Splash Hits: The Giants Are 61-50

Scouting Report Giants Prospect Kyle Crick | Bullpen Banter
A comprehensive scouting report on Giants prospect and Augusta GreenJackets pitcher Kyle Crick.

Bonds is right: No-doubt Hall of Famer – SweetSpot Blog – ESPN
It almost goes without saying, but Barry Bonds is deserving of Hall of Fame induction, and there’s no doubt about it.

2012: Year of the Catcher? – Beyond the Box Score
A brief piece I wrote on the strong showing that 2012 catchers have put together. Buster Posey, along with Carlos Ruiz, leads the way.

In (Almost) Support of Lyle Overbay – McCovey Chronicles
Should the Giants sign Lyle Overbay? At first glance, no. At second glance, maybe. At third glance, no.

New Theory: Ryan Vogelsong is a wizard « Bay City Ball – A Giants Blog
Go for the Ryan Vogelsong analysis. Stay for the Brandon Crawford GIF.

Emerging star Melky and Giants agree to pick up contract talks after the year – CBSSports.com
Melky Cabrera and the Giants will put aside contract discussions for now, reports Jon Heyman.

Buster Posey, Barry Zito Help Giants Even Series

Well, that went better than I’d expected. With Barry Zito going up against a tremendous offense, I wasn’t exactly confident about the Giants’ odds in this game. Zito got off to a good start earlier in the season, but he’s quietly lost a lot of steam, and entering today’s start, he had a career-worst 81 ERA+ (that is, if you don’t count last year’s 54 innings).

But as Zito is wont to do, just as I had lost almost every ounce of faith in his ability to give the Giants something better than replacement level pitching, he came out and pitched well — and he did so against the National League’s best offense. Nothing fancy, but 6.1 innings of two-run ball — the only damage having come off the bat of the absurdly powerful Allen Craig on a pair of solo shots. Perhaps the best part? Zero walks, something that you don’t often see out of Zito.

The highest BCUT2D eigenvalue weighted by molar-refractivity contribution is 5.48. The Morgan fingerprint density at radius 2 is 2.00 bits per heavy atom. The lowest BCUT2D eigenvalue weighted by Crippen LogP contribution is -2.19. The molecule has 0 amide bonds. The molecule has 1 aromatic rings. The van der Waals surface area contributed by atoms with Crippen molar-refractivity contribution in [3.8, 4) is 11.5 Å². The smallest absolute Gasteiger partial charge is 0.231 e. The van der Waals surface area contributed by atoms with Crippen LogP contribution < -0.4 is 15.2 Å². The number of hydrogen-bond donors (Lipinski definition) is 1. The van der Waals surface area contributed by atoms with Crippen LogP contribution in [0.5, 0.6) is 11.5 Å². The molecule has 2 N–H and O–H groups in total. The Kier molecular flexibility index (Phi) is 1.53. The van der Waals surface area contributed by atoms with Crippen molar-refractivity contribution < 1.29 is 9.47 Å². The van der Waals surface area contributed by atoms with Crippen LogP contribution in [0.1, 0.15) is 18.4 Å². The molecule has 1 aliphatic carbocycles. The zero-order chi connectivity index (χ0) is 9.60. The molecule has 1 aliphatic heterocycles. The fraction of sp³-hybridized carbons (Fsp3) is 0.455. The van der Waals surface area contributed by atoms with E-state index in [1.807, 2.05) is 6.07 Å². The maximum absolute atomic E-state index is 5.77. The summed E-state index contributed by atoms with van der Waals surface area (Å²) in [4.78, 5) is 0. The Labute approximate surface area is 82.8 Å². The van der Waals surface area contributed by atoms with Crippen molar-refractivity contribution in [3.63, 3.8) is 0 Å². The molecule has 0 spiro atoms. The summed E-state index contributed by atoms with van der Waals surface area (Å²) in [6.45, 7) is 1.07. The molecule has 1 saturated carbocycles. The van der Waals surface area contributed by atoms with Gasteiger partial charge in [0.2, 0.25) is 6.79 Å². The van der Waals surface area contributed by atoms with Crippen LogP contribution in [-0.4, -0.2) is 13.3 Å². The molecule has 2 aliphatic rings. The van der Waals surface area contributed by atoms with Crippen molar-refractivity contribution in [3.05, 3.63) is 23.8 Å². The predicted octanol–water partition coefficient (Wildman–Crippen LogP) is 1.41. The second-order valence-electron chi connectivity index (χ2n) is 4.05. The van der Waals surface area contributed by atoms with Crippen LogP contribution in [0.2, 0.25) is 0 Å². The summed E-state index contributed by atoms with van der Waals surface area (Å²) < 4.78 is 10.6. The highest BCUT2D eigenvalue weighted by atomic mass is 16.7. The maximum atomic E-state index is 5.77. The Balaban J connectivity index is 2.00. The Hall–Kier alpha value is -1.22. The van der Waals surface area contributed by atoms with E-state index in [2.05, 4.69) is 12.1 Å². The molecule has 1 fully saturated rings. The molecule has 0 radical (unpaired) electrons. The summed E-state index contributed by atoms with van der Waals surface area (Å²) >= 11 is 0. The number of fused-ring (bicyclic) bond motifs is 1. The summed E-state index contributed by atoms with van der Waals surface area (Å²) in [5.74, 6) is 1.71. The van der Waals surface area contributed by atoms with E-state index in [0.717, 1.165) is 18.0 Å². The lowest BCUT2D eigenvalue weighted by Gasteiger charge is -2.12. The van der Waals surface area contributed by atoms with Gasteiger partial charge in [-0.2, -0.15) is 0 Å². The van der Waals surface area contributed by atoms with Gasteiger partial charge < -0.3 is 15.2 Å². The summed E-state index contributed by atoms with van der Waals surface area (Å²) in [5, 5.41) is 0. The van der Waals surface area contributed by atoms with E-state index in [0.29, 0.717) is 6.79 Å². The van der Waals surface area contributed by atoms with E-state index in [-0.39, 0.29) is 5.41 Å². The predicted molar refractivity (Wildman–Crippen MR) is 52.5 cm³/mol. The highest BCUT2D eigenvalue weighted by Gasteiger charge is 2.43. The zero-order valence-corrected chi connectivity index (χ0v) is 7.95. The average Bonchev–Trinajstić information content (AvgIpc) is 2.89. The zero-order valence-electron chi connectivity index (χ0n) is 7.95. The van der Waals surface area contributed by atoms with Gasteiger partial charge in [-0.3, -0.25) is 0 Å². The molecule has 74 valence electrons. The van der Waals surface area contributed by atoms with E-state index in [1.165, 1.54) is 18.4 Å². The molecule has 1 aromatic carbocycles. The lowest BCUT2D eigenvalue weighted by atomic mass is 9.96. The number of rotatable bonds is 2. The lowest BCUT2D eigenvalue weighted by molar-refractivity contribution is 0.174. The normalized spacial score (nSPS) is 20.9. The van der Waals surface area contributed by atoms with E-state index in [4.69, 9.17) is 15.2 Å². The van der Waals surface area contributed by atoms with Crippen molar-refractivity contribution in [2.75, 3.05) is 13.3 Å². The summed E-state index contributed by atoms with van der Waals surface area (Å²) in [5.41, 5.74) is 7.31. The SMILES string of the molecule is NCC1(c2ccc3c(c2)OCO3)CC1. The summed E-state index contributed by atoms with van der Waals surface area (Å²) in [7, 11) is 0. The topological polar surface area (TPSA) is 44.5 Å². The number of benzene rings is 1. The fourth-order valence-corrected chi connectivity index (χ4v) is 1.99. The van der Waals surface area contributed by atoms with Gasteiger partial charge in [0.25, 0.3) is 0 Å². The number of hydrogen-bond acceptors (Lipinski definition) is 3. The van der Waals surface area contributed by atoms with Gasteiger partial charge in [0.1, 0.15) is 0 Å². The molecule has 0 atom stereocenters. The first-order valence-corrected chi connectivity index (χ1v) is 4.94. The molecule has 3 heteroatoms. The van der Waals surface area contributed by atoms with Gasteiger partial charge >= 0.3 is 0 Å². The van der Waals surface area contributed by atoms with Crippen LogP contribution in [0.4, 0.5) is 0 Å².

And on another promising note, a bullpen that has been disappointing of late managed to shut the Cards down. (Actually, to say they’ve disappointed recently is probably an understatement — this is a team that’s supposed to get top-notch pitching from their ‘pen, and instead they’ve been mostly run-of-the-mill).

Anyway, Buster Posey provided the Giants with all the run support they’d need, knocking a three-run blast in the first inning off of Lance Lynn. His scorching hot second half continues…

Notes:

  •  In order to clear room for the newest bullpen addition, Jose Mijares, the Giants placed Shane Loux on the DL with a neck strain. Not sure if it’s a phantom injury or not, and I’m not sure if it really matters anyway. The bullpen just got better.
  • According to Hank Schulman, the Giants have looked into signing Lyle Overbay. In terms of what we should expect over the rest of the season, there’s not much of a difference between Overbay and Aubrey Huff.
  • I neglected to mention this, but the Giants signed Xavier Nady to a minor-league contract a few days ago. I doubt Nady will play much of any role with the Giants this season, nor should he — he’s been all sorts of horrible this season: .157/.211/.275, 31 OPS+.
  • Angel Pagan continues to heat up. He reached base a couple more times today, and if it weren’t for a nice play by Jon Jay, Pagan could’ve added an extra-base hit. Even so, he’s raised his OPS a good 40 points in the past five days.

Buster Posey’s Having A Really Good Season